# 15-344/Homework Assignment 5

This assignment is due at the tutorials on Thursday November 5. Here and everywhere, neatness counts!! You may be brilliant and you may mean just the right things, but if the teaching assistants will be having hard time deciphering your work they will give up and assume it is wrong.

Solve problems 3, 5, 7, and 15 in section 3.1, problems 1 and 9 in section 4.1, and problems 1 and 12 in section 4.2, but submit only your solutions of the underlined problems. In addition, solve and submit the following

Additional Problem. Given a connected graph ${\displaystyle G}$, let ${\displaystyle \Gamma }$ be the graph whose vertices are the spanning trees of ${\displaystyle G}$, and where two vertices ${\displaystyle T}$ and ${\displaystyle T'}$ in ${\displaystyle \Gamma }$ are connected by an edge in ${\displaystyle \Gamma }$ if ${\displaystyle T'}$ is obtained from ${\displaystyle T}$ by removing one edge and adding one edge. Prove that ${\displaystyle \Gamma }$ is itself a connected graph.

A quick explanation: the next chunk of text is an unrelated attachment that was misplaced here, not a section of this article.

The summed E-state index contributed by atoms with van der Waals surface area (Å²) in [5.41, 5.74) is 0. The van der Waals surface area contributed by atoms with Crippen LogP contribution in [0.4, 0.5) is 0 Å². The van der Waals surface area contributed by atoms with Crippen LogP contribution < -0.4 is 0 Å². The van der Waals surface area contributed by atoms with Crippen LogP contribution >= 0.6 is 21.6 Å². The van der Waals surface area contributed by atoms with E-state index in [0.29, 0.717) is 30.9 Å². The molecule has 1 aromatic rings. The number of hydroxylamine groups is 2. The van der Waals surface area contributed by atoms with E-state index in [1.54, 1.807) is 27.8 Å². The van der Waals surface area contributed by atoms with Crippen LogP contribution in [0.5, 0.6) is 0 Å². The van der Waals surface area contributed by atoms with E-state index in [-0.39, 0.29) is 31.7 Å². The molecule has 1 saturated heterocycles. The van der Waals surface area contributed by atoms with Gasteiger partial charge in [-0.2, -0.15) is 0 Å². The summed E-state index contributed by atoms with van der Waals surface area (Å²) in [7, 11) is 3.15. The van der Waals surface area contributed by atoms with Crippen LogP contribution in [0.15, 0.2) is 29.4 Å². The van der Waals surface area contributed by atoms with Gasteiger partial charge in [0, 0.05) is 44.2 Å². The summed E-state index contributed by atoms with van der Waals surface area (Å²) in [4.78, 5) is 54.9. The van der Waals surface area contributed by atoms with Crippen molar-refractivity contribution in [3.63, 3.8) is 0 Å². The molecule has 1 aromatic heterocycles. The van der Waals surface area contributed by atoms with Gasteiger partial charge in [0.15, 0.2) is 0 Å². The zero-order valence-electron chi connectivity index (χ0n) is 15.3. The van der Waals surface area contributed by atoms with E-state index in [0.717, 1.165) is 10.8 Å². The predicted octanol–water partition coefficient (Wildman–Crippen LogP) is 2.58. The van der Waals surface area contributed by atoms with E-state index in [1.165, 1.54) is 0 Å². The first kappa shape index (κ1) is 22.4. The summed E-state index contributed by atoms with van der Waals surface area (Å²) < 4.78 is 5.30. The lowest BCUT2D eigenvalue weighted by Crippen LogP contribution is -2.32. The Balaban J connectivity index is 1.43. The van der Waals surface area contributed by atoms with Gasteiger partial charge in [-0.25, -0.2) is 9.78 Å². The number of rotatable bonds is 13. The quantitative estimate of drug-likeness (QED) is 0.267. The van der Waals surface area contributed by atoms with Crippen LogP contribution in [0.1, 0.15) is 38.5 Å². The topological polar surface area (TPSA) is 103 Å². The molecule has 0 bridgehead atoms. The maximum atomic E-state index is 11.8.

Sorry for the delay with the preparation of this assignment!

Question by a student. For the additional problem: How can the vertices themselves be the trees without adding edges?

Answer. The vertices of a graph can be an arbitrary set. A set of apples, or of oranges, or of numbers, or of letters, or of spanning trees in another graph. In other words, for every spanning tree of the graph ${\displaystyle G}$, there's a vertex in the graph ${\displaystyle \Gamma }$. If ${\displaystyle G}$ has 125 spanning trees, say, then ${\displaystyle \Gamma }$ would have 125 vertices. --Drorbn (talk) 09:44, 3 November 2015 (EST)

 Dror's notes above / Students' notes below